Volume 93, Issue 34

Friday, October 29, 1999


Public Enemy's Chuck D still fighting the power

Supersuckers heading up club rock revival

Boneyard Man digs up radio noir

Woo married to music

OLP confuse Happy with crappy

Changing face of film

Public Enemy's Chuck D still fighting the power

By Luke Rundle
Gazette Staff

With quaking fingers and sweating palms, I begin to dial the long distance telephone number which will connect me to one of the most prolific artists of the past decade, Public Enemy frontman Chuck D.

When the crackly connection is made to his cell phone in a Victoria, B.C. hotel, the first stop in Public Enemy's nine day Canadian tour, I realize the only way to muffle the man's powerful voice is through the unreliability of his digital transmission.

Renowned for trailblazing the rap movement with his explosive rhyming style and combustible lyrics, Chuck has added many other outlets to spread his powerful message, including books, college lectures, political commentary and internet site design.

The latter avenue is currently the most relevant to Chuck, as shown by Public Enemy's recent departure from Def Jam. They left what is arguably the penultimate rap label in the genre today, in order to release their newest album, There's A Poison Goin' On, on the internet-based MP3 company, Atomic Pop.

Rumour has it Public Enemy split from Def Jam due to the label's decision to spread out the release dates of the supergroup's three reunion albums (after a brief breakup), rather than in the 12 month span the band reportedly intended.

Chuck deflates this rumour in a sense, saying the reason for the separation was philosophical, rather than economic. "In 1994, when Def Jam went from Sony to Polygram, our philosophies reached the point where they were totally different. It was time for us to go our way and they went their way. So we released what was to be our last record for Def Jam and that was it. There was no future for us with Def Jam from that point on."

This split was an unparalled action in the music world, an acclaimed musical group refusing to accept the loss of creative control and willing to give up the comforts and trappings provided by a major label in order to take back the integrity of their work. Chuck recognizes what his monumental decision spells for future groups – namely that it is entirely possible to get their message out without selling their creative soul.

"There's a million artists on five hundred thousand labels and not many of them allow the artist to dictate their own agenda," Chuck says. "I think this is unprecedented in the media, because it goes against what they've always relied on. The artist and the public are being naive, manipulated into believing something's popular in order to maintain [the labels'] power."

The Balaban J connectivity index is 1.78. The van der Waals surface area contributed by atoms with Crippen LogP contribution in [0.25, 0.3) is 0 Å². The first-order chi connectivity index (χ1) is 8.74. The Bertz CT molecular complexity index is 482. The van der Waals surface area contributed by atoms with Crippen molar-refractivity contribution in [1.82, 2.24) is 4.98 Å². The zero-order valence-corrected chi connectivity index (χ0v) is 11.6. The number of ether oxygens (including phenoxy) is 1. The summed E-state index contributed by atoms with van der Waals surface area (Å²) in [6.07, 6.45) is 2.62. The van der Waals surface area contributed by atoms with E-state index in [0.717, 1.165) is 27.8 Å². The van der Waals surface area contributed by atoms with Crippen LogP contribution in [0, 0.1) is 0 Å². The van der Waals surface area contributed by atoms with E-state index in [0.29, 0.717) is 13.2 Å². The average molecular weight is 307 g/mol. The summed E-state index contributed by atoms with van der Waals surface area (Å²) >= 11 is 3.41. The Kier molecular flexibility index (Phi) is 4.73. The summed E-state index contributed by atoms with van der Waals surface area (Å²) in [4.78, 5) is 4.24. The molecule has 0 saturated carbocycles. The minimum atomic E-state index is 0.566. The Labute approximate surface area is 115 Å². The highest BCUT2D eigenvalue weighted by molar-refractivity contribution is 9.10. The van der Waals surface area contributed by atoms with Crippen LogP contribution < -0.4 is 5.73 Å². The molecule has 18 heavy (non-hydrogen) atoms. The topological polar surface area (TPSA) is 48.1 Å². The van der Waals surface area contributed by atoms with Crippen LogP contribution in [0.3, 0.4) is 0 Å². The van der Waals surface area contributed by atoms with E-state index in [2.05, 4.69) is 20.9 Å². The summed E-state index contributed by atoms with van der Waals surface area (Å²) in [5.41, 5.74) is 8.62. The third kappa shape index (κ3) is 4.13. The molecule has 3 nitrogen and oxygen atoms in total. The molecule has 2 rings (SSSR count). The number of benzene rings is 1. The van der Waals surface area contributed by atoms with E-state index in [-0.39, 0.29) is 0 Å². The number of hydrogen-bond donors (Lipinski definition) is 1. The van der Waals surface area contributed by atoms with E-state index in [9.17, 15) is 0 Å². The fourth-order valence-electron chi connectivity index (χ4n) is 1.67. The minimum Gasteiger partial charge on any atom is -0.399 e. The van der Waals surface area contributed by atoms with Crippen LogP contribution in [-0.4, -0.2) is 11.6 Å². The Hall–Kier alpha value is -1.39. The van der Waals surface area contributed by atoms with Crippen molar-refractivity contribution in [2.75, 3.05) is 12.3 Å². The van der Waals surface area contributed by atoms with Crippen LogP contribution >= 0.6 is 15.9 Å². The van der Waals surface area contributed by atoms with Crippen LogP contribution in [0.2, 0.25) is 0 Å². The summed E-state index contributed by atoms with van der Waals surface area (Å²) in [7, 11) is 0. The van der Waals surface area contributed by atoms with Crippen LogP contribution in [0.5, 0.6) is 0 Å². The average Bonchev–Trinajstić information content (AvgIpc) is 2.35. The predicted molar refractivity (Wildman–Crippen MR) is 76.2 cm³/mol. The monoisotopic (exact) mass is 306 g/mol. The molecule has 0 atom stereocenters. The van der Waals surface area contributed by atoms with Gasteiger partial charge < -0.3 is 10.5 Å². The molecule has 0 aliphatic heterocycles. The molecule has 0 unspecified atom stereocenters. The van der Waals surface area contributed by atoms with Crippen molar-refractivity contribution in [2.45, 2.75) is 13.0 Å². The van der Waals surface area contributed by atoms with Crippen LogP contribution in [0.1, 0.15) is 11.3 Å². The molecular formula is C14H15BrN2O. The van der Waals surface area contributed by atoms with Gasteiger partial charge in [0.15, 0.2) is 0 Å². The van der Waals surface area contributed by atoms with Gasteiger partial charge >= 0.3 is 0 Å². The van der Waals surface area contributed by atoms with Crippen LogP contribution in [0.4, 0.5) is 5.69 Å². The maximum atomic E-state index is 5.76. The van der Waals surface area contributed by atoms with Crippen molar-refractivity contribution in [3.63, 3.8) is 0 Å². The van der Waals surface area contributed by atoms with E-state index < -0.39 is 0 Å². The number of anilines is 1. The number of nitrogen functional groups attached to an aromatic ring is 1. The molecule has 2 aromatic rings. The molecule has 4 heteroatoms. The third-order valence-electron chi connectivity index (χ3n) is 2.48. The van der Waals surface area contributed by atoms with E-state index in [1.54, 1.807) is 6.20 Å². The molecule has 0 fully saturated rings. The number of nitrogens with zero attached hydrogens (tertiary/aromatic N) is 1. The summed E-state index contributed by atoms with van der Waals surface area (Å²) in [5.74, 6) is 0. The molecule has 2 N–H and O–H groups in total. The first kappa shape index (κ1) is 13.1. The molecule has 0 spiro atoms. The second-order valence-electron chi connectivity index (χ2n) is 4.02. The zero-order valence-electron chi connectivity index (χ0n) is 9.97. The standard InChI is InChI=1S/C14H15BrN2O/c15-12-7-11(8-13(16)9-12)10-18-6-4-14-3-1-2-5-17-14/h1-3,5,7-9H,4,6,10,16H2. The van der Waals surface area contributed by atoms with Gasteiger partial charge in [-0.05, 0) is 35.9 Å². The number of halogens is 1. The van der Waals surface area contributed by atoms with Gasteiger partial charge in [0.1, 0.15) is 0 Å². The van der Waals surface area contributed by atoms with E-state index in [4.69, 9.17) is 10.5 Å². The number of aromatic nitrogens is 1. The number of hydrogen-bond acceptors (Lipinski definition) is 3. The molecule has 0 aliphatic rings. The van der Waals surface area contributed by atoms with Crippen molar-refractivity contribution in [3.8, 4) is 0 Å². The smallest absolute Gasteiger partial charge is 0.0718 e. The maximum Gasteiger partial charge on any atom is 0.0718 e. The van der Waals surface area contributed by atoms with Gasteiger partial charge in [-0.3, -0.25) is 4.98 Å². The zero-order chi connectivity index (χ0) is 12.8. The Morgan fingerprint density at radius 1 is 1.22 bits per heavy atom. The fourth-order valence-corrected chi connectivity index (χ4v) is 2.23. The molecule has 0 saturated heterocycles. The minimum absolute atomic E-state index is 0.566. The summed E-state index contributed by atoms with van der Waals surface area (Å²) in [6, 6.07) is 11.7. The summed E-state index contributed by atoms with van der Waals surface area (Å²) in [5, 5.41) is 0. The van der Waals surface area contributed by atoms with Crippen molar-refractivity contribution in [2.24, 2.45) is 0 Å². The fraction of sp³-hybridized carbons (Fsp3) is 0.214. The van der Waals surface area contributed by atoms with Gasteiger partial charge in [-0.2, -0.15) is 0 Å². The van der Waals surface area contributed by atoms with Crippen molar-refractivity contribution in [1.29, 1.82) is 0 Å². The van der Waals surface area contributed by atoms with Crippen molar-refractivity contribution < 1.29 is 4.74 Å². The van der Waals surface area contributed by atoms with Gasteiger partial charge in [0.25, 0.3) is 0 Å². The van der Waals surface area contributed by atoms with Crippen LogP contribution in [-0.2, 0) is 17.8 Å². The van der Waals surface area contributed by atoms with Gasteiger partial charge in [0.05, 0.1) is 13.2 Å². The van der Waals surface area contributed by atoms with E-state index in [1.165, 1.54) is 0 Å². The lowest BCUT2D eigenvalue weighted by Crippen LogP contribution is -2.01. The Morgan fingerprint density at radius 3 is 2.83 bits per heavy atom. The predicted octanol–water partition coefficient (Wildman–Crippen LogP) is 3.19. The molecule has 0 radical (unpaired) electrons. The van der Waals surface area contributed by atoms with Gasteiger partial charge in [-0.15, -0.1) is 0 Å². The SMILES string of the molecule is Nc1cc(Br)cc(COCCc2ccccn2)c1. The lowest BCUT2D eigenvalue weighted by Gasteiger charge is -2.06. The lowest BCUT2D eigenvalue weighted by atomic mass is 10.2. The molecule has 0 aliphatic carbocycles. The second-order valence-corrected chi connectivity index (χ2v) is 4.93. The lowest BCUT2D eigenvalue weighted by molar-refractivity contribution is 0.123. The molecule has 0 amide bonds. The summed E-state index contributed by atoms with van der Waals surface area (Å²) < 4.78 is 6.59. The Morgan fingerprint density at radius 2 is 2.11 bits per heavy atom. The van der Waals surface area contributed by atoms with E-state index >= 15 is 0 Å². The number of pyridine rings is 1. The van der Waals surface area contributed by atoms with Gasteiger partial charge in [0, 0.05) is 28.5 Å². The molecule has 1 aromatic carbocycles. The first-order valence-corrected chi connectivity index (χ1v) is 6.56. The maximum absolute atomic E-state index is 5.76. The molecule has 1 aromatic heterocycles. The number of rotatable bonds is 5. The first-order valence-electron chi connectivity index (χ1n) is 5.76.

As the phone connection begins to fizz menacingly, Chuck says, "Hold up, I'm going in the elevator, so if I cut out, hit me back."

Since the internet is still such a relatively open avenue, it would seem to be an ideal forum for Public Enemy to release raw, unmediated material, a point which Chuck concurs.

"We're dealing with a genre which is primarily underserviced and in areas of radio and video, only centred on things that have been accepted into the mainstream. The internet purports to be an area that all these areas can be exposed greatly and I don't know what it'll do for, say, Robbie Williams, but I know that for hip-hop, the genre works spectacularly well for expanding the point of view," Chuck rhapsodizes. "The thing that makes the internet wonderful is that people aren't just sitting there waiting to be programmed. If you want to see the video, you just go and see it. If you want to hear the song, you go hear the song."

Of course, Chuck still recognizes that the oldest and most effective way of bringing his message to fans is through live concerts and is thus bringing Public Enemy's tour to Canada for the first time in a decade.

"This would have been our fifth Canadian tour by now, the way we do it, but Flavor couldn't get into Canada [because of criminal charges] and that was a big thing. We wouldn't be doing this tour if he couldn't," he explains. "We've been trying to set an example for many rap groups to follow, so they can expose their ability and talent across the planet and do their thing."

With Chuck approaching the hotel front desk to complain about a faulty room key, I realize the phone signal is close to cutting out. Before being reduced to a cloud of static, I thank Chuck for his time and tell him I'll see him when Public Enemy comes to DV8 this Sunday. He responds by exclaiming, "London? We're goin' to wear that town out."

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Copyright The Gazette 1999